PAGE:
U.N. Finds Afghan Opium Trade Rising
Friday, June 27, 2008
UNITED NATIONS, June 26 -- Afghan opium poppy cultivation grew 17 percent last year, continuing a six-year expansion of the country's drug trade and increasing its share of global opium production to more than 92 percent, according to the 2008 World Drug Report, released Thursday by the United Nations.
Afghanistan's emergence as the world's largest supplier of opium and heroin represents a serious setback to U.S. policy in the region. The opium trade has soared since the U.S.-led 2001 overthrow of the Taliban, which had eradicated almost all of the country's opium poppies. The proceeds from the illicit trade are helping finance a resurgent Taliban that is battling U.S. and allied troops.
The Taliban earned $200 million to $400 million last year through a 10 percent tax on poppy growers and drug traffickers in areas under its control, Antonio Maria Costa, executive director of the U.N. Office of Drugs and Crime, said in an interview. He estimates that Afghan poppy farmers and drug traffickers last year earned about $4 billion, half of the country's national income.
Afghanistan's high-yielding variety of opium poppies has helped double global opium production since 2005. With production far outpacing world demand, U.N. anti-drug officials and government intelligence agencies worry about massive stockpiling of the drug. "There will be two or three thousand tons of extra supply this year," Costa said.
The Bush administration cited U.N. data suggesting that opium production will fall slightly this year in Afghanistan but acknowledged the scope of the problem. "The drug threat in Afghanistan remains unacceptably high and requires a long-term commitment by both the Afghan government and international donors," said Susan Pittman, spokeswoman for the State Department's Bureau of International Narcotics and Law Enforcement.
However, the administration also said the U.N. report confirms its view that international efforts to contain the use of illicit drugs are succeeding, including in the United States, where drug consumption has dropped over the past decade.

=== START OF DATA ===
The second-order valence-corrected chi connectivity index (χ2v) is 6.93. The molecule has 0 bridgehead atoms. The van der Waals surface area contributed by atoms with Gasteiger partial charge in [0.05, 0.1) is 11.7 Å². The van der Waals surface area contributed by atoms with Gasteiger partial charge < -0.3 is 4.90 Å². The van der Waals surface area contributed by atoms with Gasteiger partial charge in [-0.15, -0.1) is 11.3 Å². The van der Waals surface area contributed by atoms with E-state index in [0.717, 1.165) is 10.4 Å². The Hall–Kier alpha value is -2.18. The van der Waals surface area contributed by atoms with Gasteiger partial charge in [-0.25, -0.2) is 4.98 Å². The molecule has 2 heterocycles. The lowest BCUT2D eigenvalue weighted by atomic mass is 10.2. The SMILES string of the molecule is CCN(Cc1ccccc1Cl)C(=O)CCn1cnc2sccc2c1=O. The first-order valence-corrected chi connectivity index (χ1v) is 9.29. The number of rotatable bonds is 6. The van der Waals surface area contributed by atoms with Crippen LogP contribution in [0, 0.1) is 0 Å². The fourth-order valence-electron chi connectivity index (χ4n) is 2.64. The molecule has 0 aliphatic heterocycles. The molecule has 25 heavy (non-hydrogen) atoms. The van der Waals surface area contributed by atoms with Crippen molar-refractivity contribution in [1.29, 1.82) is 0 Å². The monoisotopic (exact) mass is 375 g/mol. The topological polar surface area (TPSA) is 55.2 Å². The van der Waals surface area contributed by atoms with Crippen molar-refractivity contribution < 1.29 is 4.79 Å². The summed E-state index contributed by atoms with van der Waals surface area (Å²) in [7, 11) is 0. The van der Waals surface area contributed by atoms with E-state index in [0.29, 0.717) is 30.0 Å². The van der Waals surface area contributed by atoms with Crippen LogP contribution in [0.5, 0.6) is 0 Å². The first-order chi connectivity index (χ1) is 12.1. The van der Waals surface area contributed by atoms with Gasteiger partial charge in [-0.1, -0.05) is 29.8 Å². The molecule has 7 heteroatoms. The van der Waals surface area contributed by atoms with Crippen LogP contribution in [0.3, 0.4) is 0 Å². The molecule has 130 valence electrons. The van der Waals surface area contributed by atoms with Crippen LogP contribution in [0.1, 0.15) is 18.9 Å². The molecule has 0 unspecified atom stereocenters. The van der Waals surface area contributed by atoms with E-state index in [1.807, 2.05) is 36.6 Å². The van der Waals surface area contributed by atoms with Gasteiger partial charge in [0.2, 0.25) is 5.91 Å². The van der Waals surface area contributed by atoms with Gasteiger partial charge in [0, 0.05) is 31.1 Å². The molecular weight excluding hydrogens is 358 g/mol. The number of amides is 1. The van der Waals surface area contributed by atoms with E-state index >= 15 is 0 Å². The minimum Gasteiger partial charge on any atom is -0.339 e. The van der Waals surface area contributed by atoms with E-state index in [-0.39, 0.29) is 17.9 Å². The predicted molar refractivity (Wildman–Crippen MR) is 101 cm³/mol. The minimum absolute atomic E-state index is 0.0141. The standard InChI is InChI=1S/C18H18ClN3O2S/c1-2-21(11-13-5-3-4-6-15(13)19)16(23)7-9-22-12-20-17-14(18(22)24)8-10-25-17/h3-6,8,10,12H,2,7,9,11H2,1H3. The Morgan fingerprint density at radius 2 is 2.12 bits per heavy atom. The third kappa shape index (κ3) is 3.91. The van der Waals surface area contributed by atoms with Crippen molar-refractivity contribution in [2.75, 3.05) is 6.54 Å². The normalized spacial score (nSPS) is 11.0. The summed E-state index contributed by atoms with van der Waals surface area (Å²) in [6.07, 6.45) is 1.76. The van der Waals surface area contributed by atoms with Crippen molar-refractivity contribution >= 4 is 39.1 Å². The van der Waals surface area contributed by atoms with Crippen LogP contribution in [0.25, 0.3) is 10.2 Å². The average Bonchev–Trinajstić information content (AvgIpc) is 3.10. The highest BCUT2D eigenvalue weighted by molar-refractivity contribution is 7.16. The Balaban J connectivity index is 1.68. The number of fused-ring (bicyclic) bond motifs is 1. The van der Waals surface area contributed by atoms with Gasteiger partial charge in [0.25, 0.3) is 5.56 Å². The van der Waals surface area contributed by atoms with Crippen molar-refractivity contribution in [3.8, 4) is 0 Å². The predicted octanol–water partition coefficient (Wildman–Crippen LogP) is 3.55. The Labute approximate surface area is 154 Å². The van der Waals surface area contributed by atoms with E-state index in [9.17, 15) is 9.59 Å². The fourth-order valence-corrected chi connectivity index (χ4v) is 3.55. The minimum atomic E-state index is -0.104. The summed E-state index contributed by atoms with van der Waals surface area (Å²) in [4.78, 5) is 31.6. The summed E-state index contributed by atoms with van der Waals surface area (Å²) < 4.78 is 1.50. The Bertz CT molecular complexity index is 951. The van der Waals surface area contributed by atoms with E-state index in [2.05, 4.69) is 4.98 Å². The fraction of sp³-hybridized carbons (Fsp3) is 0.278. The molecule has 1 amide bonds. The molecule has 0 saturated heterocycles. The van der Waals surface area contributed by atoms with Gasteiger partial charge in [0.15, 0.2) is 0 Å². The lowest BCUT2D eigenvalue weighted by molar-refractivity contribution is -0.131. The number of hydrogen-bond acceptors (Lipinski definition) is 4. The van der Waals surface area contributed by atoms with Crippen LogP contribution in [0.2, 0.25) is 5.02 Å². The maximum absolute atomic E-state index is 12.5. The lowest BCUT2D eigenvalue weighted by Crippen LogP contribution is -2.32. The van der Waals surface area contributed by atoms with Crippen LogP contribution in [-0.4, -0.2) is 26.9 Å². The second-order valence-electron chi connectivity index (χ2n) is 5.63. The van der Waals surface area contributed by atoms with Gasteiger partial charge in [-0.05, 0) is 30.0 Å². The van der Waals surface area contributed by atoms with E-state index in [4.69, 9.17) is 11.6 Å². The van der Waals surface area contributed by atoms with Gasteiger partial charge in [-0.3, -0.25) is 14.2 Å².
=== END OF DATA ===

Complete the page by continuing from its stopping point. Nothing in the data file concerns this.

The 309-page report tracks a surge in marijuana production in Afghanistan and an increase in cocaine production in Bolivia, Peru and Colombia. The United Nations noted new hubs for transshipment and drug use -- including Saudi Arabia, which in 2006 led the world in seizures of amphetamines.
Some 26 million people worldwide are addicted to drugs, the report said, and about 5 percent had used an illicit drug in the 12 months preceding the study. Illicit drugs account for about 200,000 deaths per year, a small fraction of the nearly 5 million annual deaths from tobacco.
Drug consumption in the United States, meanwhile, continued a "very significant" reduction, Costa said. Among the findings was a 19 percent drop over the past decade in the number of U.S. workers who tested positive for cocaine use.
"The U.S. has always been characterized by very high levels of drug addiction," Costa said. But in the past five years, "we have noted a perceptible decrease, especially among the younger population, aged 16 to 22," he said. "The country is doing something right."